Derived from natural, cultural, and mythical landscapes, the Norwegian Wild Reindeer Centre Pavilion, known as Tverrfjellhytta, features the unique juxtaposition of a soft organic inner core with the rigid outer shell. Sitting on a plateau at 1200 meters above sea level, the center offers a panoramic view of the surrounding Snøhetta mountain range, home to herds of wild reindeer. The installation, designed by Snøhetta, is at the outskirts of Dovrefjell National Park. This 90 square meter pavilion serves at the destination of a 1.5 kilometer nature trail, where the visitors are greeted with the flowing curvature of the wooden core confined by a rusted shell.

The undulation of the core resembles that of a rock or ice eroded by being exposed to natural forces such as wind and water through the ages. Marrying the organic flow of the core with the sharp contrast of raw steel shell, the build explores the integration of different materials that allows the building to blend with the landscape. The overall effect is that of a protected shelter with a warm and welcoming essence. With emphasis placed on both quality and durability, the core is coated with pine tar treatment to withstand the harsh climate. In addition to the use of native materials, the shelter’s simple form references those of local building traditions. Read the rest of this entry »

Most people believe cardboard is the mundane material that is used to make boxes, after which, carelessly thrown away. Yet, this thin shell structure, made by the professor and students at University of Minnesota, along with help of MATSYS, uses that exact material to produce a walkway installation for the school. The students completed the project within a 4-day workshop focusing on parametric/thin shell structures, student team design competition, fabrication, and assembly.

The hex shell deals with the design aspect of parametric process. Using tools provided by MATSYS, the students generated the form  in response to the circulation of the area. To guide and reinforce circulation, dimensions of the structure coincide with traffic flow and usage density.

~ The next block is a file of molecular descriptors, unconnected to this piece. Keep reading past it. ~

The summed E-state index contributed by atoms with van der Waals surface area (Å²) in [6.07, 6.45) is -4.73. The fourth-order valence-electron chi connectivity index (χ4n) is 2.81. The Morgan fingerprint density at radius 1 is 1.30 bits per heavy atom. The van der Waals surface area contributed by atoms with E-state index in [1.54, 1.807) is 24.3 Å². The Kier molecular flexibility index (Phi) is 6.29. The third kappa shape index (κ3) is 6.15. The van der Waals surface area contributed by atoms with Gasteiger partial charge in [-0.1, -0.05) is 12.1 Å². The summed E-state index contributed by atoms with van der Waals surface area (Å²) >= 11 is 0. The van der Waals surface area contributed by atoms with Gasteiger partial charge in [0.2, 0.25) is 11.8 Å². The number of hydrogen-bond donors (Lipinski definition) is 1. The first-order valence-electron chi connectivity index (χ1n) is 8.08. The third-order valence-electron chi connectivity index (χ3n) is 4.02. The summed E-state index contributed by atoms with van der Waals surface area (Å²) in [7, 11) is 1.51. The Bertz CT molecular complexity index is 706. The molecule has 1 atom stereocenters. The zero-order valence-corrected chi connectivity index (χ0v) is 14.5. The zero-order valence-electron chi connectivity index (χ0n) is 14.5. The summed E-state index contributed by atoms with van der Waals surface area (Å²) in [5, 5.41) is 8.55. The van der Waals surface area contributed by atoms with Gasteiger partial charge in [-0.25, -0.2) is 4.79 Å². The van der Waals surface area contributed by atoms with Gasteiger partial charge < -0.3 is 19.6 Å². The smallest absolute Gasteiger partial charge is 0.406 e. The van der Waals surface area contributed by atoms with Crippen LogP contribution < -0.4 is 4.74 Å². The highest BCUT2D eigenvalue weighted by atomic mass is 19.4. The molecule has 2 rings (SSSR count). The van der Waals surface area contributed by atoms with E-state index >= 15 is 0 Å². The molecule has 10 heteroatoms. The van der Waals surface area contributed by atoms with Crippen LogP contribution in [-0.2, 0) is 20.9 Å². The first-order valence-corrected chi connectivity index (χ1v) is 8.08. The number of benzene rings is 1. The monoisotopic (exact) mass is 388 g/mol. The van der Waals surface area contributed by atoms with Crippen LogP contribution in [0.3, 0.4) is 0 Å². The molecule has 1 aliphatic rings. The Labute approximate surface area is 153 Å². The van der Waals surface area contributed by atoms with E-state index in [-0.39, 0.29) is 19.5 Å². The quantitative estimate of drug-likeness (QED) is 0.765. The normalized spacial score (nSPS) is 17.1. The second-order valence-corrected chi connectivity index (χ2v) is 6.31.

The structure itself challenges the conventional thinking of materials and their properties. The team uses cardboard, which is very deformable and often lack aesthetics appeal. However, knowing the limits of the material being utilized, the design exploits the properties and compensates for the weakness. Throughout the installation process, the team used the cardboard’s ease of manipulate as an advantage in terms of assembly and reshaping. In the final product, the design utilizes a method of folded plate to compensate for lack of structural integrity. In doing so, the structure is not only reinforce but also provided the units with attaching point for construction. Read the rest of this entry »

Sitting in the countryside of Bedfordshire, UK is an old barn. Or at  least that is what it used to be. The innovative minds at Nicolas Tye Architects reinvented the old farm landscape by converting the barn to an elegant studio. Home to Nicolas design team, the Long Barn Studio is representational of their design philosophy. This 2,200 square foot studio space, erected on the ruins of an old barn, lies harmoniously with the landscape and adjacent to an existing barn.

The studio boasts a modern yet subtle appeal, utilizing materials that enhance the surrounding context and vice versa. The studio is composed of a glazed elevation with ends enclosed in larch timber cladding that resembles “book ends”. The overall aesthetics is elevated through the use of Cor-ten detailing that furthers the sense of place, reflect the old machinery and steelwork of the barn. Read the rest of this entry »